Hope by the river
Rating: 2.67

This weekend I visited a Virginia state prison along with several other Prison Fellowship/BreakPoint interns. Having been there once before, I was familiar with the prison by the river on state farmland and the reentry program we would be sitting in on. Since my visit last summer, rarely has a day passed without my mind reflecting back to the prisoners and the hope that gleamed from them.

I had expected the day to be difficult, filled despair because of the reality of a life behind bars, separated from loved ones and society. But how the Lord reminded me that he has not forgotten the prisoner! Sitting amongst the prisoners during Bible study, I was struck by how normal the setting seemed. Because we have a common bond in Christ, they were not “the prisoners” and we were not “the interns.” Instead, we learned from one another’s journey and faith.

This particular prison allows prisoners to take part in farming, horse caretaking, and an adopt-a-dog program. I can’t claim to know the morale of every prisoner or employee at this prison, but I was impressed by those I was fortunate to come in contact with. One guard actually spoke highly of many of the prisoners and shared that he viewed his job as to “make them better men for when they leave.” His view is surprisingly hopeful, compared to the common idea that prisoners are better off behind bars as long as possible and are somehow less than human. Even those who have been accused and found guilty of breaking the law are indeed still human beings.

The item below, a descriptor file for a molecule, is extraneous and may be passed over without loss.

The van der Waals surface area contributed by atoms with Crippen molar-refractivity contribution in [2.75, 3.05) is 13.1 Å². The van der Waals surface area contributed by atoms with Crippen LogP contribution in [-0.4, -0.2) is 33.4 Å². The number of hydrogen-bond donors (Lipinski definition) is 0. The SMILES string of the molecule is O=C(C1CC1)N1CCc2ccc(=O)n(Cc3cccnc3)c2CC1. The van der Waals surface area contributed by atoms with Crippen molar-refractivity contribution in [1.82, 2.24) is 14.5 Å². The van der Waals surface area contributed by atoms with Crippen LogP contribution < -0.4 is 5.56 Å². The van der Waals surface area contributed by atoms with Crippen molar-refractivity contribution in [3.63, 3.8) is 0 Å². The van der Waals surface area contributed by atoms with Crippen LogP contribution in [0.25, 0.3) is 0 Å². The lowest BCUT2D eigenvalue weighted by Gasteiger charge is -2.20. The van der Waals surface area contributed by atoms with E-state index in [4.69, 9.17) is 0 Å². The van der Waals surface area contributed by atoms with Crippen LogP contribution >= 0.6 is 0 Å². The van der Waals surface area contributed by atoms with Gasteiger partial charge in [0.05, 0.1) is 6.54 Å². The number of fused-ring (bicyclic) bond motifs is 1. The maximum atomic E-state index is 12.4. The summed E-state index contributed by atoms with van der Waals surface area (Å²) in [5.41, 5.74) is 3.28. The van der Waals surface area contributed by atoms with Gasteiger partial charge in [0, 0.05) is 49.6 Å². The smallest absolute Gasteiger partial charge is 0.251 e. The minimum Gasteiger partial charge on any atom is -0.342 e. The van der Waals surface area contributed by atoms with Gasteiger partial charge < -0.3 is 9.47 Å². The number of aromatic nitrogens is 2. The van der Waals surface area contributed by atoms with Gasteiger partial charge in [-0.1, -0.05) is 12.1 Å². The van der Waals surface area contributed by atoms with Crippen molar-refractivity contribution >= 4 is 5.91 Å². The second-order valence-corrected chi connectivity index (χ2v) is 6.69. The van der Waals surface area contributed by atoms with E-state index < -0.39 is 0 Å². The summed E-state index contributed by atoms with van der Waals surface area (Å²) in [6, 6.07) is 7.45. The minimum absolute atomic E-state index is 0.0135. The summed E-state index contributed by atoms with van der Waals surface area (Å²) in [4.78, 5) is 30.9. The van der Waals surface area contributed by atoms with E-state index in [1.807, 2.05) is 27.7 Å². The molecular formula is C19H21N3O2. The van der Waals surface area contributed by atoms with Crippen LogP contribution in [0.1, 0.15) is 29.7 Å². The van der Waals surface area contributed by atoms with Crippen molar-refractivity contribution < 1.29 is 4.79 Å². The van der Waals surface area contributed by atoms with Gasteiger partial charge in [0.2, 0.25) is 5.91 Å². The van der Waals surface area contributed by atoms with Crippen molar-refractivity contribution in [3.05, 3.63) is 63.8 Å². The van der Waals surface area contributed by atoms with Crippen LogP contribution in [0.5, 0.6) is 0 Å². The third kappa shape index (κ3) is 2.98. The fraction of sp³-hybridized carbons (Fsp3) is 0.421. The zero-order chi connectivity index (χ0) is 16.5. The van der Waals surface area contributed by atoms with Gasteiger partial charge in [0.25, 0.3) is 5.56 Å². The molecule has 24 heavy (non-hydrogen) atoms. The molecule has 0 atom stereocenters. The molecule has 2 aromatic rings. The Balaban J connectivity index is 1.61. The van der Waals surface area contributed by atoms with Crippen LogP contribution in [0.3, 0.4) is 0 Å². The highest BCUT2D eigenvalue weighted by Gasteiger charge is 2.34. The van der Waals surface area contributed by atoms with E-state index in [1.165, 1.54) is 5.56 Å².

I was encouraged by this prison that views their inmates as men to be restored rather than as the worst of the worst. At the end of our time together we stood in a circle, interns and prisoners hand in hand, as one inmate prayed for our efforts as interns and for their lives in prison and beyond. Even behind prison bars there is hope.

Comments:

Matthew 25:35-36
"For I was hungry and you gave me something to eat, I was thirsty and you gave me something to drink, I was a stranger and you invited me in, I needed clothes and you clothed me, I was sick and you looked after me, I was in prison and you came to visit me.'"




BreakPoint Blog

Banner